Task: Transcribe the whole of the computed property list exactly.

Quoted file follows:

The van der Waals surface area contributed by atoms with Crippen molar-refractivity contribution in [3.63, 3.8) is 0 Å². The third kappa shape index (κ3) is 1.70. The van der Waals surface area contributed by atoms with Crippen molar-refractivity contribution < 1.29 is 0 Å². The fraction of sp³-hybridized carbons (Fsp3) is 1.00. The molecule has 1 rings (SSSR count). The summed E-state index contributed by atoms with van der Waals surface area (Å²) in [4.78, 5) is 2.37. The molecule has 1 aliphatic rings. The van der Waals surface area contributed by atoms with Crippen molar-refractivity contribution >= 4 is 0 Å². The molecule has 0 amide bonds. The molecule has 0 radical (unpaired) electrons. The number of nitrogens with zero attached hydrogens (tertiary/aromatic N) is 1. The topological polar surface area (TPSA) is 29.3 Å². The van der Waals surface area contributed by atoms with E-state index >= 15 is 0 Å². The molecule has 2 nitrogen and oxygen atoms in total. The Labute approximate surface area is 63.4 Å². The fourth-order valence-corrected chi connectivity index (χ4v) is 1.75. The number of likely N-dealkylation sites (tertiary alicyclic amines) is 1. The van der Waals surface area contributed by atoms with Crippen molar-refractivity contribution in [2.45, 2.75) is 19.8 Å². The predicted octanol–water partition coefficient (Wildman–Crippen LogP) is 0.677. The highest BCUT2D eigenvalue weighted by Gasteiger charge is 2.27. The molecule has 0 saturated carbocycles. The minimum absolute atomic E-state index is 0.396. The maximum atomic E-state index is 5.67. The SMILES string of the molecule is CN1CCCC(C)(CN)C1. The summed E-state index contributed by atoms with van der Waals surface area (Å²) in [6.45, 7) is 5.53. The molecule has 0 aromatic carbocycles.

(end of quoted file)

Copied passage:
The van der Waals surface area contributed by atoms with Crippen molar-refractivity contribution in [3.63, 3.8) is 0 Å². The third kappa shape index (κ3) is 1.70. The van der Waals surface area contributed by atoms with Crippen molar-refractivity contribution < 1.29 is 0 Å². The fraction of sp³-hybridized carbons (Fsp3) is 1.00. The molecule has 1 rings (SSSR count). The summed E-state index contributed by atoms with van der Waals surface area (Å²) in [4.78, 5) is 2.37. The molecule has 1 aliphatic rings. The van der Waals surface area contributed by atoms with Crippen molar-refractivity contribution >= 4 is 0 Å². The molecule has 0 amide bonds. The molecule has 0 radical (unpaired) electrons. The number of nitrogens with zero attached hydrogens (tertiary/aromatic N) is 1. The topological polar surface area (TPSA) is 29.3 Å². The van der Waals surface area contributed by atoms with E-state index >= 15 is 0 Å². The molecule has 2 nitrogen and oxygen atoms in total. The Labute approximate surface area is 63.4 Å². The fourth-order valence-corrected chi connectivity index (χ4v) is 1.75. The number of likely N-dealkylation sites (tertiary alicyclic amines) is 1. The van der Waals surface area contributed by atoms with Crippen molar-refractivity contribution in [2.45, 2.75) is 19.8 Å². The predicted octanol–water partition coefficient (Wildman–Crippen LogP) is 0.677. The highest BCUT2D eigenvalue weighted by Gasteiger charge is 2.27. The molecule has 0 saturated carbocycles. The minimum absolute atomic E-state index is 0.396. The maximum atomic E-state index is 5.67. The SMILES string of the molecule is CN1CCCC(C)(CN)C1. The summed E-state index contributed by atoms with van der Waals surface area (Å²) in [6.45, 7) is 5.53. The molecule has 0 aromatic carbocycles.